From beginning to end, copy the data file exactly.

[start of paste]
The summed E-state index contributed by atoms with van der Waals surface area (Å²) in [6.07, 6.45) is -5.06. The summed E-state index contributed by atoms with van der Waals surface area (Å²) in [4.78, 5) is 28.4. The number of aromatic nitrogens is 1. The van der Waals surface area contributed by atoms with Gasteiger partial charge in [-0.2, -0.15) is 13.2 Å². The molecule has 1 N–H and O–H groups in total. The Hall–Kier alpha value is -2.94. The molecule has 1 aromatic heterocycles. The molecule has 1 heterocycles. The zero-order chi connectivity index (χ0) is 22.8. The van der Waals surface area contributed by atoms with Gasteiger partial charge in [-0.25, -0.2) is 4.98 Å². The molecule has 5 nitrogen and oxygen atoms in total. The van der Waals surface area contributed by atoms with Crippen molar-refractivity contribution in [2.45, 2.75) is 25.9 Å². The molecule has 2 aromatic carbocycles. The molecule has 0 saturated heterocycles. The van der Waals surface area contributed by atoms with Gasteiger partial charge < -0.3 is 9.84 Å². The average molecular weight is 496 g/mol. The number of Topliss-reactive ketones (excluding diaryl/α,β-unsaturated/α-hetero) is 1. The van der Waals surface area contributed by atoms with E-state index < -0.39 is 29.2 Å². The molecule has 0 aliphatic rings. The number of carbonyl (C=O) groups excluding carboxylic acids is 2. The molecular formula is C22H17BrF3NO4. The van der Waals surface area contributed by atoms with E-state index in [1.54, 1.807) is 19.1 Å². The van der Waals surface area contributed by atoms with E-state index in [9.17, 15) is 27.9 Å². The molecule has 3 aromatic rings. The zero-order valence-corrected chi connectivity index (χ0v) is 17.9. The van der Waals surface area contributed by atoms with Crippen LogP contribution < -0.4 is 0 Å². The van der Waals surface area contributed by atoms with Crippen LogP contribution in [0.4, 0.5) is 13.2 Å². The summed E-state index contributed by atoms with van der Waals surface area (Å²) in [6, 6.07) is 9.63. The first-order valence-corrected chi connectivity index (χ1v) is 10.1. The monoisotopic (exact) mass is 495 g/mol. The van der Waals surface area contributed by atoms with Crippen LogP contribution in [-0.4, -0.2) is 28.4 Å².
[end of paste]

The summed E-state index contributed by atoms with van der Waals surface area (Å²) in [6.07, 6.45) is -5.06. The summed E-state index contributed by atoms with van der Waals surface area (Å²) in [4.78, 5) is 28.4. The number of aromatic nitrogens is 1. The van der Waals surface area contributed by atoms with Gasteiger partial charge in [-0.2, -0.15) is 13.2 Å². The molecule has 1 N–H and O–H groups in total. The Hall–Kier alpha value is -2.94. The molecule has 1 aromatic heterocycles. The molecule has 1 heterocycles. The zero-order chi connectivity index (χ0) is 22.8. The van der Waals surface area contributed by atoms with Gasteiger partial charge in [-0.25, -0.2) is 4.98 Å². The molecule has 5 nitrogen and oxygen atoms in total. The van der Waals surface area contributed by atoms with Crippen molar-refractivity contribution in [2.45, 2.75) is 25.9 Å². The molecule has 2 aromatic carbocycles. The molecule has 0 saturated heterocycles. The van der Waals surface area contributed by atoms with Gasteiger partial charge < -0.3 is 9.84 Å². The average molecular weight is 496 g/mol. The number of Topliss-reactive ketones (excluding diaryl/α,β-unsaturated/α-hetero) is 1. The van der Waals surface area contributed by atoms with E-state index < -0.39 is 29.2 Å². The molecule has 0 aliphatic rings. The number of carbonyl (C=O) groups excluding carboxylic acids is 2. The molecular formula is C22H17BrF3NO4. The van der Waals surface area contributed by atoms with E-state index in [1.54, 1.807) is 19.1 Å². The van der Waals surface area contributed by atoms with E-state index in [9.17, 15) is 27.9 Å². The molecule has 3 aromatic rings. The zero-order valence-corrected chi connectivity index (χ0v) is 17.9. The van der Waals surface area contributed by atoms with Crippen LogP contribution < -0.4 is 0 Å². The van der Waals surface area contributed by atoms with Crippen LogP contribution in [0.4, 0.5) is 13.2 Å². The summed E-state index contributed by atoms with van der Waals surface area (Å²) in [6, 6.07) is 9.63. The first-order valence-corrected chi connectivity index (χ1v) is 10.1. The monoisotopic (exact) mass is 495 g/mol. The van der Waals surface area contributed by atoms with Crippen LogP contribution in [-0.4, -0.2) is 28.4 Å².